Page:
In which I review two quite different pieces by versatile author Kevin Hearne
The Squirrel on the Train, by Kevin Hearne (Subterranean Press)
My introduction to Kevin Hearne’s work was Iron Druid, so I was delighted to discover that the dogs belonging to Druid Atticus O’Sullivan, or perhaps the other way around, he belonging to them, have their own adventures. This one begins with a train trip to Portland, during which the dogs are terribly upset because there is a squirrel (die, evil squirrel!) on top of the train. Atticus explains that the wind shear will cause the squirrel to jump off and when they arrive, squirrel in place, of course the dogs conclude that all natural order, including the laws of physics, will now be overturned. Their fears are confirmed when an Atticus look-alike is murdered, and so the chase is afoot. A-four paws, that is.
This utterly charming novella showcases Hearne’s skill at whimsical humor and his versatility as an author.
A Plague of Giants, by Kevin Hearne (Del Rey, 2017).
At some time in the past of this fantasy world, the balance of trade and power has been overturned through not one but two invasions of oversized warriors; one race being known to the others, quasi-Viking fire-wielders driven from their lands by a volcanic eruption. The second, strangers from over the sea, are mysterious and even more lethal. How these upheavals came about and were responded to is related in the present time through a bardic storyteller who assumes the likeness of various participants along the time line. In the present, we know that the giants have been defeated at a terrible cost, yet wounds remain unhealed and intrigues abound, threatening chaos.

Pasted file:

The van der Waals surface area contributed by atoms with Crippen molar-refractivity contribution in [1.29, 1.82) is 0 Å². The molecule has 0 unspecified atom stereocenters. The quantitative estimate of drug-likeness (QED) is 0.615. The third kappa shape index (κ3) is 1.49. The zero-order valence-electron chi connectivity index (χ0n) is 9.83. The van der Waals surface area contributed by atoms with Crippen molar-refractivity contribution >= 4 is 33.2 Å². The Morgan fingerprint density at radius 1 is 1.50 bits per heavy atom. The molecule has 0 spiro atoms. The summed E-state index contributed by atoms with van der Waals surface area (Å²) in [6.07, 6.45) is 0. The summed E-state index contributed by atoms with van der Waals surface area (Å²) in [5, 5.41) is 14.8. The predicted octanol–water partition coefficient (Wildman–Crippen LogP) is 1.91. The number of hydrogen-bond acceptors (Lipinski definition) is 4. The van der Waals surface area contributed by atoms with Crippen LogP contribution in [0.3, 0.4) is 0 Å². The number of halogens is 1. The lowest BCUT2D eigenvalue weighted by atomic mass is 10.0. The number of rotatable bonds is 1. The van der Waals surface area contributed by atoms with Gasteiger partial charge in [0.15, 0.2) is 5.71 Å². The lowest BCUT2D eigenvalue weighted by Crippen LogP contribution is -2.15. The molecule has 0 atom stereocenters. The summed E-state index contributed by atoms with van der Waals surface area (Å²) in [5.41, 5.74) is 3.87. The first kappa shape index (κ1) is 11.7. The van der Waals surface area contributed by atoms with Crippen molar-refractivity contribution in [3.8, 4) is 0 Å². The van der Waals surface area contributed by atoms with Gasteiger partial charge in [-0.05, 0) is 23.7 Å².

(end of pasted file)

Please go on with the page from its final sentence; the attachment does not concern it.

This is a long, slowly-paced book that incorporates the stories of a large cast of characters from different cultures, much of it channeled through the central storyteller, with past and present timelines looping back on themselves. The world-building is amazing in itself, rich and complex, with each culture possessing its own form of magical gift (“kenning”) acquired through near-lethal trials. The individual stories are marvelous, the characters clearly distinct. My favorite is Abhinava Khose, born into a clan of plains hunters and unable to tell his family that not only does he never want to kill animals, but he is gay. He’s sensitive, compassionate, a natural leader, and unexpectedly courageous. The inner conflicts reflect and intensify the outer drama in his tale.
Read at a leisurely pace to savor the adventures of each person, the book is a delight. It’s not a tale to skim for “what happens next.” The ending is already established. However, that slowness, when combined with the length and complexity of the timelines, means it’s easy to get lost in the story of the moment and forget the multitude of details that have come before, to keep track of the cast of thousands and the sheer number of place names, group names, and so forth. In the ebook version I read, there are no maps or helpful lists, but there are series of charming portraits of important characters. Add to this the revelation that A Plague of Giants is only the first in a series means either loving the world so much you never want to leave it, or not experiencing the satisfaction of a complete story arc.
Kevin Hearne is an immensely capable author. A Plague of Giants and its subsequent volumes represents a highly ambitious project that I have no doubt he will carry on in a brilliant fashion. Besides the difficulties presented by the length and complexity of the book, I would have liked to spend more consecutive time with my favorite characters, each of whom surely deserves an entire book of his or her own.